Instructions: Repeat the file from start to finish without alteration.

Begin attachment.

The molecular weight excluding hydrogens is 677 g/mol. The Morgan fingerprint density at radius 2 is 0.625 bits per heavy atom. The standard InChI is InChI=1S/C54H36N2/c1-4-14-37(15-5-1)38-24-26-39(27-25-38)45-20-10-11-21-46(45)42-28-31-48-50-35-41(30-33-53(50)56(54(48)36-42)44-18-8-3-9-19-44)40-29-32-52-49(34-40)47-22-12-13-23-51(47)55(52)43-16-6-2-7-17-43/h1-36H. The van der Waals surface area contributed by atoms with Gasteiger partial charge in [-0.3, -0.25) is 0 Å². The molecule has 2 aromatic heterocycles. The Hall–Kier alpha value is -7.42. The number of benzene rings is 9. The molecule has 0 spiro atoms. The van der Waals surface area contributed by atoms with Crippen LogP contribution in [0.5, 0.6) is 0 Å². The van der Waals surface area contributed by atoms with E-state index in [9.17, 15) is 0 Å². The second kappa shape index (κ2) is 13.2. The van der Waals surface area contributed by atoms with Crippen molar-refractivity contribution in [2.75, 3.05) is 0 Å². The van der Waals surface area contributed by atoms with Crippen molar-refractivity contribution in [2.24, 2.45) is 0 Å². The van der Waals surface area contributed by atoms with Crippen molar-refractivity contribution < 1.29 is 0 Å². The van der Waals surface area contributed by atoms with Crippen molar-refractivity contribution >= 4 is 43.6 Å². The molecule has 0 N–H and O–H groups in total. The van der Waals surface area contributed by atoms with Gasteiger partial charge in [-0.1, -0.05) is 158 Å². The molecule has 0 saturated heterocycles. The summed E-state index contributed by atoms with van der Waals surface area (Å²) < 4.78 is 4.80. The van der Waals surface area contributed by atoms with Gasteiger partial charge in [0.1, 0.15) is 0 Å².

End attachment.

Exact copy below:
The molecular weight excluding hydrogens is 677 g/mol. The Morgan fingerprint density at radius 2 is 0.625 bits per heavy atom. The standard InChI is InChI=1S/C54H36N2/c1-4-14-37(15-5-1)38-24-26-39(27-25-38)45-20-10-11-21-46(45)42-28-31-48-50-35-41(30-33-53(50)56(54(48)36-42)44-18-8-3-9-19-44)40-29-32-52-49(34-40)47-22-12-13-23-51(47)55(52)43-16-6-2-7-17-43/h1-36H. The van der Waals surface area contributed by atoms with Gasteiger partial charge in [-0.3, -0.25) is 0 Å². The molecule has 2 aromatic heterocycles. The Hall–Kier alpha value is -7.42. The number of benzene rings is 9. The molecule has 0 spiro atoms. The van der Waals surface area contributed by atoms with Crippen LogP contribution in [0.5, 0.6) is 0 Å². The van der Waals surface area contributed by atoms with E-state index in [9.17, 15) is 0 Å². The second kappa shape index (κ2) is 13.2. The van der Waals surface area contributed by atoms with Crippen molar-refractivity contribution in [2.75, 3.05) is 0 Å². The van der Waals surface area contributed by atoms with Crippen molar-refractivity contribution in [2.24, 2.45) is 0 Å². The van der Waals surface area contributed by atoms with Crippen molar-refractivity contribution < 1.29 is 0 Å². The van der Waals surface area contributed by atoms with Crippen molar-refractivity contribution >= 4 is 43.6 Å². The molecule has 0 N–H and O–H groups in total. The van der Waals surface area contributed by atoms with Gasteiger partial charge in [-0.1, -0.05) is 158 Å². The molecule has 0 saturated heterocycles. The summed E-state index contributed by atoms with van der Waals surface area (Å²) < 4.78 is 4.80. The van der Waals surface area contributed by atoms with Gasteiger partial charge in [0.1, 0.15) is 0 Å².